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Indian Myna

(Acridotheres tristis) - Australia and Southeast Asia

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Lifecycle: Indian Mynas reproduce year-round, building nests in tree hollows, crevices, and other sheltered locations. They can lay multiple clutches of eggs each year.
Behavior: They are highly adaptable and have a reputation for being aggressive and territorial. They often drive other bird species out of their territory.
Vocalizations: Indian Mynas are known for their diverse and sometimes noisy vocalizations, including a range of whistles and squawks.


Diet: Indian Mynas are omnivorous and have a varied diet. They consume a wide range of foods, including insects, fruits, human food scraps, and a variety of small invertebrates.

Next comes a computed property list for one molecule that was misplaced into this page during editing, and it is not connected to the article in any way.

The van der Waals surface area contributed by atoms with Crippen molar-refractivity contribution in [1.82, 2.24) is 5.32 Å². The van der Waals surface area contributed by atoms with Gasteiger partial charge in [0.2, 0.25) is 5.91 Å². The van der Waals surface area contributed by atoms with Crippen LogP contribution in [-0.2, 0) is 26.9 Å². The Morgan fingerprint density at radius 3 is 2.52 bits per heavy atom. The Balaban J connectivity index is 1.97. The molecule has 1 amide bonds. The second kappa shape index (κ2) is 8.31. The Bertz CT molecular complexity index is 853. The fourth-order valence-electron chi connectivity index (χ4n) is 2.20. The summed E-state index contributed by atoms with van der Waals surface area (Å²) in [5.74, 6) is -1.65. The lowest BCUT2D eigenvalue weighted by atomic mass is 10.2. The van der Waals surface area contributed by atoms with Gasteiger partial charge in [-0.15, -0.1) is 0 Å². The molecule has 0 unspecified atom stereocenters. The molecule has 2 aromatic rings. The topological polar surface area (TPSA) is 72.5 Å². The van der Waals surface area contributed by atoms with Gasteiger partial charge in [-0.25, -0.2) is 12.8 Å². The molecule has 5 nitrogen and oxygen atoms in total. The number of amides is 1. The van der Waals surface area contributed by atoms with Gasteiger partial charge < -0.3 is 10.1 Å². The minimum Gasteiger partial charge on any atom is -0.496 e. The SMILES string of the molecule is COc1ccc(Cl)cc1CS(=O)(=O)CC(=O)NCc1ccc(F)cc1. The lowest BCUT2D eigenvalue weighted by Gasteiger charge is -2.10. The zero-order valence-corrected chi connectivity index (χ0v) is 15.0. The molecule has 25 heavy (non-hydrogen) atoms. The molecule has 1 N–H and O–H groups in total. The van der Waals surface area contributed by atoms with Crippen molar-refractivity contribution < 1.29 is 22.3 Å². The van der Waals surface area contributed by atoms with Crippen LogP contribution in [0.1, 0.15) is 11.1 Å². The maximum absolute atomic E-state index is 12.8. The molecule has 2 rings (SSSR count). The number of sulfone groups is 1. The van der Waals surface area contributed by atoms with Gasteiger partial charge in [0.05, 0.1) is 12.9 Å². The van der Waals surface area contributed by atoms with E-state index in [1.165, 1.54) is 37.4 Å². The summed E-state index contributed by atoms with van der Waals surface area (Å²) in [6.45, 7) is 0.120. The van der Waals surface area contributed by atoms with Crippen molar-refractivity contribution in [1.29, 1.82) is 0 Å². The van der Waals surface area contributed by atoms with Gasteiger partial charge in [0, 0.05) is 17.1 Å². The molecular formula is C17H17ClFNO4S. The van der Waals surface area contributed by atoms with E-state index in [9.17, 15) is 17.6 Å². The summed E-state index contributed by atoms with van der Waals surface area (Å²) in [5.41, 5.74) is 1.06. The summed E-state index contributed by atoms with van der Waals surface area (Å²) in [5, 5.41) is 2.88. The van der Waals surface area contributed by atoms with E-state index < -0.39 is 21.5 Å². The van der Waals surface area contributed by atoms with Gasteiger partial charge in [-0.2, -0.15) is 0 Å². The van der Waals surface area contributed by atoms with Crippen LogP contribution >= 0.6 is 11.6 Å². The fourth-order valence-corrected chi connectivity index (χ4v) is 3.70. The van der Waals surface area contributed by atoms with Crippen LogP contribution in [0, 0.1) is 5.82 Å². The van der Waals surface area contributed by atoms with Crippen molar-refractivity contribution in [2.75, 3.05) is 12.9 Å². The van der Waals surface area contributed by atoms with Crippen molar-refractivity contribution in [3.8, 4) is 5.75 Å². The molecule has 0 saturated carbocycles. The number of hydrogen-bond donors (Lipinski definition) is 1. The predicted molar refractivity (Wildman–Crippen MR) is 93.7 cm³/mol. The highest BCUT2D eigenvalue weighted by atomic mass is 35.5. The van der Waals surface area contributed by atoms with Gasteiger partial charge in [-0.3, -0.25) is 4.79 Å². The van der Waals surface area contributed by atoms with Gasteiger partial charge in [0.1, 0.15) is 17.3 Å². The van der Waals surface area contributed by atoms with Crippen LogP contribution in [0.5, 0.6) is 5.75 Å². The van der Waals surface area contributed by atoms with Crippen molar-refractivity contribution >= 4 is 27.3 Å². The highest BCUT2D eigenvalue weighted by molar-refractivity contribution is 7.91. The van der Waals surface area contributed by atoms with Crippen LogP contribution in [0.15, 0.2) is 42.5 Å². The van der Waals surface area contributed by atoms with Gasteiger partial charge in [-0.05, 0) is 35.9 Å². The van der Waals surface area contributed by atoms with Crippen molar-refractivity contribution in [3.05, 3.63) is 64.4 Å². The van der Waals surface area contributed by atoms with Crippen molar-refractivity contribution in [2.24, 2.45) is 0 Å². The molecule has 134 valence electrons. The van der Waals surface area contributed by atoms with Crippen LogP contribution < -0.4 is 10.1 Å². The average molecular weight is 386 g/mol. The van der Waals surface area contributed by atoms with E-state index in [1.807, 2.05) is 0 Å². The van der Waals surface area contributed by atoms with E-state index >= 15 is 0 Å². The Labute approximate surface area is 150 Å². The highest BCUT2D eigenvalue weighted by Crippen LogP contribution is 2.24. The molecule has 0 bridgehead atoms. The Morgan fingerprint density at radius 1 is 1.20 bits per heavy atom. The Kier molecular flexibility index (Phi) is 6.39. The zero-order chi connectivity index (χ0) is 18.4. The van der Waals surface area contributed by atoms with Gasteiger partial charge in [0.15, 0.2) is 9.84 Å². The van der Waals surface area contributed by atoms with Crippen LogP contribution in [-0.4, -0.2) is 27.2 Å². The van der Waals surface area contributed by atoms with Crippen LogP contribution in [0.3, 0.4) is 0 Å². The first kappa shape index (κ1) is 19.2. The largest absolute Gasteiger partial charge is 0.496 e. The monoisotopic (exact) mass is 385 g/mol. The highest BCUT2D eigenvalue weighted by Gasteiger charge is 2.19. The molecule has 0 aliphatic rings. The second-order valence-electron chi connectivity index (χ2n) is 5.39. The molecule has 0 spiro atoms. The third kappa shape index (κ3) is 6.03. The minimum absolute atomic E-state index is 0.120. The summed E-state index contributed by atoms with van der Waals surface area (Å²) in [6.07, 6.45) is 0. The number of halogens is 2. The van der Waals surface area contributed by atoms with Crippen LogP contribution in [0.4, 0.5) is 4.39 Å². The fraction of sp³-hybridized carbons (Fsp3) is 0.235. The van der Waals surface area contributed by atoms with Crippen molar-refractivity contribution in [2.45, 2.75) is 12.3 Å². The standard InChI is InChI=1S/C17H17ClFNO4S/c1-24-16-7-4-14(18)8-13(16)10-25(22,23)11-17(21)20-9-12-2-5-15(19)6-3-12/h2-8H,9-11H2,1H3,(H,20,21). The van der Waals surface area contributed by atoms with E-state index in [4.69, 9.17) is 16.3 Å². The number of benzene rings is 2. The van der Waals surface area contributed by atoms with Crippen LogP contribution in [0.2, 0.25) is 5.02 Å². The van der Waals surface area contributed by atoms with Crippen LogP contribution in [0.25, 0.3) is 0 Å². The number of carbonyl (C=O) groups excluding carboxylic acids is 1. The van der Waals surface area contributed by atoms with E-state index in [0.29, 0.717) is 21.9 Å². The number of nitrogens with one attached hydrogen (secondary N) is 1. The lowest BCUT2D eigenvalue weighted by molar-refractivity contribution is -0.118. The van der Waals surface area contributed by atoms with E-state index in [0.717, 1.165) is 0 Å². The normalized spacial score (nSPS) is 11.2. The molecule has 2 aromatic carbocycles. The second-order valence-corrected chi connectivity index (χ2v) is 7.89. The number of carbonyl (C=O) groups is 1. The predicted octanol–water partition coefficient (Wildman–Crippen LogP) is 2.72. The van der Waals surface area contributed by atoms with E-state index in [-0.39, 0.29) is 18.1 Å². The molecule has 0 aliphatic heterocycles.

Feeding Behavior: They are opportunistic feeders and are often seen foraging for food on the ground or near human settlements, where they scavenge for discarded food.

The Indian Myna, also known as the Common Myna, is a bird species native to South Asia but has become an invasive species in many other parts of the world. Known for its adaptability, the Indian Myna is recognized for its bold and aggressive behavior in urban and suburban environments.


Size: Indian Mynas are medium-sized birds, typically measuring about 23 to 26 cm (9 to 10 inches) in length.
Appearance: They have brown plumage with a black head, yellow eye patches, and bright yellow legs and eye skin. They have a distinctive white patch on their wings that is visible in flight.


Indian Mynas are highly adaptable and can be found in a variety of habitats, including urban and suburban areas, parks, gardens, farmlands, and open woodlands. They are commonly associated with human habitation.
Nesting: They often build their nests in tree hollows, building eaves, and other sheltered locations.

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